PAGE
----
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1 April 2010 A Complex Coacervate Formulation for Delivery of Colletotrichum truncatum 00-003B1
Russell K. Hynes, Paulos B. Chumala, Daniel Hupka, Gary Peng
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Abstract

A complex coacervate formulation was developed for Colletotrichum truncatum 00-003B1 (Ct), a bioherbicidal fungus against scentless chamomile, and tested in the greenhouse. A two-step process was developed to formulate Ct conidia: (1) invert emulsion preparation—emulsify an aqueous suspension of Ct conidia in nonrefined vegetable oil with the aid of a surfactant, and (2) encapsulate the Ct conidia invert emulsion by complex coacervation. Formulation ingredients, including nonrefined vegetable oils, surfactants, proteins, and carbohydrates, and formulation-processing parameters, including mixing speed and the amount of oil added to invert emulsions, were examined for maximum retention of Ct conidia in the formulation. Most formulation ingredients considered and tested in this study were compatible with Ct, with no significant reduction in conidial germination and mycelial growth. The surfactant soya lecithin promoted the greatest retention of Ct conidia (88%) in the invert emulsion, followed by sorbitan monooleate (82%), glycerol monooleate (70%), and sorbitan trioleate (55%). Optimal retention of Ct conidia in the invert emulsion was observed with a water ∶ oil ratio of 1 ∶ 1.8 to 1 ∶ 3.7, and an overhead paddle stirring speed of 300 rpm when preparing the emulsion. Complex coacervate wall ingredients of 1% gelatin and 2% gum arabic were most effective for Ct conidia retention. In greenhouse studies, scentless chamomile disease rating, following a 24-h dew period, was higher on plants sprayed with the Ct conidia complex coacervate formulation than on plants with Ct conidia suspended in 0.1% Tween 80.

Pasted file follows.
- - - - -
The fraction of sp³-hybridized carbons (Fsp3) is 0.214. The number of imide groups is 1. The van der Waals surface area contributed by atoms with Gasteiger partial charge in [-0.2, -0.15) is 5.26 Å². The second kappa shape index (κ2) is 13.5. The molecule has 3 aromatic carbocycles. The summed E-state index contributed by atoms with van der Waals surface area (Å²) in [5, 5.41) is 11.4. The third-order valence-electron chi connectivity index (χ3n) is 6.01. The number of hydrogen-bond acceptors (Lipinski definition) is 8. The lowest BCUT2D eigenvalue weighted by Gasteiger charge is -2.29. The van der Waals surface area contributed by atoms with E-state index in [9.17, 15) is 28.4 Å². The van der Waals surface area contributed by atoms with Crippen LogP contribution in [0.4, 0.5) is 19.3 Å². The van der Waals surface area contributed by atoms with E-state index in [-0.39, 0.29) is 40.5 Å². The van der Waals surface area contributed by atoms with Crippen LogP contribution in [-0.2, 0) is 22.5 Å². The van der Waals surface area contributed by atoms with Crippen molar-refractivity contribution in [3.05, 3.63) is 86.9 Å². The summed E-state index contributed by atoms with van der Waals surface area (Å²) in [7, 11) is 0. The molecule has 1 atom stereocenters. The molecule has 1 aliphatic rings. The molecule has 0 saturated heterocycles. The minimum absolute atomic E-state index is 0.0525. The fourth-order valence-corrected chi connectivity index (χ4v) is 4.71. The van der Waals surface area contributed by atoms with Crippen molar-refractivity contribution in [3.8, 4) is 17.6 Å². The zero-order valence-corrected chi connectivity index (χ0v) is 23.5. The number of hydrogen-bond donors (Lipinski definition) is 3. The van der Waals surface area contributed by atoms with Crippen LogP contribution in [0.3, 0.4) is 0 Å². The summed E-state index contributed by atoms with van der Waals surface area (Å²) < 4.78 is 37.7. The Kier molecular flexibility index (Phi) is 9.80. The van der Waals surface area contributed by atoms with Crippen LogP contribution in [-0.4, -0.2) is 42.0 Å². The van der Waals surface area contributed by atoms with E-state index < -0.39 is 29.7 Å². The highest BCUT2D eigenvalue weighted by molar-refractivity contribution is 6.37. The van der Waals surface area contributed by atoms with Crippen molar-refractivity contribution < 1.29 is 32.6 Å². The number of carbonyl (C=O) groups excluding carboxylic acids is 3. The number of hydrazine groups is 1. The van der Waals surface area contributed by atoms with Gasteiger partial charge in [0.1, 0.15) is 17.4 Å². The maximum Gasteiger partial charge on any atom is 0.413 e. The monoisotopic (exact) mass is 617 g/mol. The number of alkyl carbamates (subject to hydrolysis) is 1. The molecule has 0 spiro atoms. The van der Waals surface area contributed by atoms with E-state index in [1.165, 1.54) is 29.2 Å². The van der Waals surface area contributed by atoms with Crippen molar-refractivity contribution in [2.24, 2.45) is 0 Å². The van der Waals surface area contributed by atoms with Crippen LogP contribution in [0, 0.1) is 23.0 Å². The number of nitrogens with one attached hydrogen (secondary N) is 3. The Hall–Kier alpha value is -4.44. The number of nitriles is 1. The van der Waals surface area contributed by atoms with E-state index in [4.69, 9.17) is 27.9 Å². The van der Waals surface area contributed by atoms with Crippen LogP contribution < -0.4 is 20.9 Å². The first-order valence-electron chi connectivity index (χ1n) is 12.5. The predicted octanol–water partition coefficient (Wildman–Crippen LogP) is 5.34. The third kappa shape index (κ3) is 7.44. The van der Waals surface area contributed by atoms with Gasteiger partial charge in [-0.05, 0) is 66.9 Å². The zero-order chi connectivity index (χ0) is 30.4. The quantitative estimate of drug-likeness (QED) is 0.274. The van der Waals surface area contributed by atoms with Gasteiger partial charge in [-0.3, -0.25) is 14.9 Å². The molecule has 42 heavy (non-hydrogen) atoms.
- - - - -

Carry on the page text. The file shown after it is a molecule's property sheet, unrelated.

Russell K. Hynes, Paulos B. Chumala, Daniel Hupka, and Gary Peng "A Complex Coacervate Formulation for Delivery of Colletotrichum truncatum 00-003B1," Weed Technology 24(2), 185-192, (1 April 2010). https://doi.org/10.1614/WT-D-09-00008.1
Received: 16 July 2009; Accepted: 1 January 2010; Published: 1 April 2010
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KEYWORDS
Adjuvants, biological weed control, fungus
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